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The International Dance Council (IDC)

With the encouragement and support of UNESCO, the International Dance Council (IDC) (See Culturelink no. 26/November 1998, p. 14.) was created in 1973 as an independent organization. Its aims are to promote all that can be of benefit to dance throughout the world, in accordance with the objectives of UNESCO. In particular, the objectives of IDC are to:

  • protect dance heritage;
  • encourage the creation of dance documentation centres;
  • promote creation and research;
  • incite the setting up of international dance committees;
  • promote the creation and dissemination of choreographic works;
  • support the organization of congresses, festivals, dance competitions, symposia, meetings and workshops;
  • promote the knowledge of dance in general education;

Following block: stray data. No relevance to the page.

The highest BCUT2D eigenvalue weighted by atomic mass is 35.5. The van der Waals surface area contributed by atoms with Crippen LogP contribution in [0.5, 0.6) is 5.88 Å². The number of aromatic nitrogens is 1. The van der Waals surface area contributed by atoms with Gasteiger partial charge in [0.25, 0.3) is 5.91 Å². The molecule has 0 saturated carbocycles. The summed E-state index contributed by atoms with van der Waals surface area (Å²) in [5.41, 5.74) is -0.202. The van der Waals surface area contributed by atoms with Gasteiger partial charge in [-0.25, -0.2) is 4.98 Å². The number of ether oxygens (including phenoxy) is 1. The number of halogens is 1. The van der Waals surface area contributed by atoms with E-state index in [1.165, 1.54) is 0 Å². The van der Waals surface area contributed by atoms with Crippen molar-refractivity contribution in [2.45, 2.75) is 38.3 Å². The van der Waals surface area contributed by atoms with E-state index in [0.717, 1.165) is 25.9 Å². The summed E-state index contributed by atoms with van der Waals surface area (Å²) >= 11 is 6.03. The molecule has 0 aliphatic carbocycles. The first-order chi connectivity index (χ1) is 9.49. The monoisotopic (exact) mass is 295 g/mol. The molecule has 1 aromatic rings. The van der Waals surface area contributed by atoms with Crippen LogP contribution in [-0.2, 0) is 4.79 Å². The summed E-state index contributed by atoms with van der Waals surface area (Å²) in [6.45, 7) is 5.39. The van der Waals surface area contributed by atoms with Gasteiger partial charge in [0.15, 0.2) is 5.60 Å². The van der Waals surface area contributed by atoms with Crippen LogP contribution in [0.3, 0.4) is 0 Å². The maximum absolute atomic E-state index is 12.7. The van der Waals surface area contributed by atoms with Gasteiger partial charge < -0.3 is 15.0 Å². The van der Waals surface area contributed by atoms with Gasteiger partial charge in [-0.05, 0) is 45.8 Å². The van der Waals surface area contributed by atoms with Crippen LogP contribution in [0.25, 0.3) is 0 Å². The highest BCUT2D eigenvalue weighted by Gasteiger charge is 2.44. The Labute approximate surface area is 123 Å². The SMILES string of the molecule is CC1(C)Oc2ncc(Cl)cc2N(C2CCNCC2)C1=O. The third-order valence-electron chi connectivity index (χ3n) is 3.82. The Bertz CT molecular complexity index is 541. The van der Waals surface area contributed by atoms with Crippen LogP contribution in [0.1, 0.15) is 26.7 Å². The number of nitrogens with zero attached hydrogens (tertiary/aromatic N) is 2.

• encourage the training of performers and choreographers; and
  • act in close cooperation with UNESCO.

In order to carry out its aims, IDC relies on National Committees and representatives on all five continents and its international member and associate organizations. Membership in IDC insures influence and dissemination on a national and international level.

Major current projects include the:

  • World Dance Directory, by far the largest dance directory ever compiled, updated with the help of IDC members all over the world, freely listing schools, organizations and individuals active in dance at the IDC web site http://www.cid-unesco.org/;